Taking its cue from the comic-book source material (and just a smidge of inspiration from Batman ‘89), Blade introduced the character to the world. In doing so, the hero’s origin was explained; but not focused upon. The movie tells the story of its titular half-human, half-vampire hero who protects us from the blood-suckers. With the help of his mentor, Whistler (Kris Kristofferson), Blade has a pretty good handle on his enemy. Alas, vampires have grown in number under the leadership of Deacon Frost (Stephen Dorff); who is planning a takeover as the millennium approaches. Now, Blade must not only defeat the vampire underworld before they grow too large. He must also protect and utilize the expertise of Karen (N’Bushe Wright); a hematologist who was bitten during a vampire attack.

Twenty years on, it’s evident that Blade is most certainly a product of its time, capitalizing on several cultural aspects of the 1990s. By the late 90s had seen a change in how vampires were viewed.  At the time, vamps went being horrific and scary to being intriguing and romanticized. Luckily, Blade was able to find the perfect balance between horror and intrigue for vampires. As a viewer, Blade is one of the only vampire movies that creates a dichotomy in which I both want to be a vampire and to hunt vampires. The way the picture found such a balance was by tapping into the audience of goth subculture; which at was experiencing an almost mainstream renaissance at this point in history. In tandem with fear of Y2K, all these elements make Blade as perfectly mixed as a tasty Bloody Mary.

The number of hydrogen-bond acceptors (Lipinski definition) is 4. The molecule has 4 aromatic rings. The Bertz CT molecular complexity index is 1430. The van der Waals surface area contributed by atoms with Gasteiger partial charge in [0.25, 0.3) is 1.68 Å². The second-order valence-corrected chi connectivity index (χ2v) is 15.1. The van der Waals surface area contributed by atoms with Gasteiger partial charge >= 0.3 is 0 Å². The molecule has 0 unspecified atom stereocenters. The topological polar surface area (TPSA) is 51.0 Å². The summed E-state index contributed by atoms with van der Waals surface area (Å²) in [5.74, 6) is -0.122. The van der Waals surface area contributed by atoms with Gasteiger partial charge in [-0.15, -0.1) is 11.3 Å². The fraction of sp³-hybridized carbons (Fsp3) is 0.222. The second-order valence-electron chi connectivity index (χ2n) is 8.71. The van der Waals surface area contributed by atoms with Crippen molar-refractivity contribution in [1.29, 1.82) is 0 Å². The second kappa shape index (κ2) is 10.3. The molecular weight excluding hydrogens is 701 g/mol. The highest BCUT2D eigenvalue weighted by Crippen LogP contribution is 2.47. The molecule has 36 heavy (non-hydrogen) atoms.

By taking its source material seriously and utilizing the pop culture elements of the day Blade results in being an entertaining comic book film. The movie quickly builds a world for us to invest in; pulling us into it all with a sequence I like to call, “The blood club.” In less than ten minutes we know Blade is a bad-ass, not to be reckoned with. While my first choice for the titular hero would have been Michael Jai White; I suppose the actor’s committing to the monumental of a mess that is Spawn (1997) that previous year made such casting impossible. As a result, Wesley Snipes was no doubt the best actor to play Blade. A character who has never been all that deep; which can sometimes be agitating. Appropriately so though, Snipes performed as such saying,  I just approached him (Blade) as this really cool character where I’d get to do martial arts and wear a leather suit.